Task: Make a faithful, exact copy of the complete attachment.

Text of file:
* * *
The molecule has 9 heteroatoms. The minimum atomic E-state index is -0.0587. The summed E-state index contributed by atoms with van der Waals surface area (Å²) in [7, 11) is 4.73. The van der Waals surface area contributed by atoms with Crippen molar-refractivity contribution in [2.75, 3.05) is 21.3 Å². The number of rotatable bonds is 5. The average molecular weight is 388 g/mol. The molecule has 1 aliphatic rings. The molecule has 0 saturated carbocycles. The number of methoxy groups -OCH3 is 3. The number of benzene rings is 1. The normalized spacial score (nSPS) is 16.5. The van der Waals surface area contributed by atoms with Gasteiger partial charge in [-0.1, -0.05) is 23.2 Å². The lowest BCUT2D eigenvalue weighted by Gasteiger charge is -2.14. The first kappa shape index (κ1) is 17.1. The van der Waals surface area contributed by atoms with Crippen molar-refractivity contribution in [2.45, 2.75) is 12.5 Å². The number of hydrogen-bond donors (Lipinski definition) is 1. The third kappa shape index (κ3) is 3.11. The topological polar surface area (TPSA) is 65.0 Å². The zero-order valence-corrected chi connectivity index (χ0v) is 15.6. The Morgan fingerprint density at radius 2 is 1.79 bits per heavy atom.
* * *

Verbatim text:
The molecule has 9 heteroatoms. The minimum atomic E-state index is -0.0587. The summed E-state index contributed by atoms with van der Waals surface area (Å²) in [7, 11) is 4.73. The van der Waals surface area contributed by atoms with Crippen molar-refractivity contribution in [2.75, 3.05) is 21.3 Å². The number of rotatable bonds is 5. The average molecular weight is 388 g/mol. The molecule has 1 aliphatic rings. The molecule has 0 saturated carbocycles. The number of methoxy groups -OCH3 is 3. The number of benzene rings is 1. The normalized spacial score (nSPS) is 16.5. The van der Waals surface area contributed by atoms with Gasteiger partial charge in [-0.1, -0.05) is 23.2 Å². The lowest BCUT2D eigenvalue weighted by Gasteiger charge is -2.14. The first kappa shape index (κ1) is 17.1. The van der Waals surface area contributed by atoms with Crippen molar-refractivity contribution in [2.45, 2.75) is 12.5 Å². The number of hydrogen-bond donors (Lipinski definition) is 1. The third kappa shape index (κ3) is 3.11. The topological polar surface area (TPSA) is 65.0 Å². The zero-order valence-corrected chi connectivity index (χ0v) is 15.6. The Morgan fingerprint density at radius 2 is 1.79 bits per heavy atom.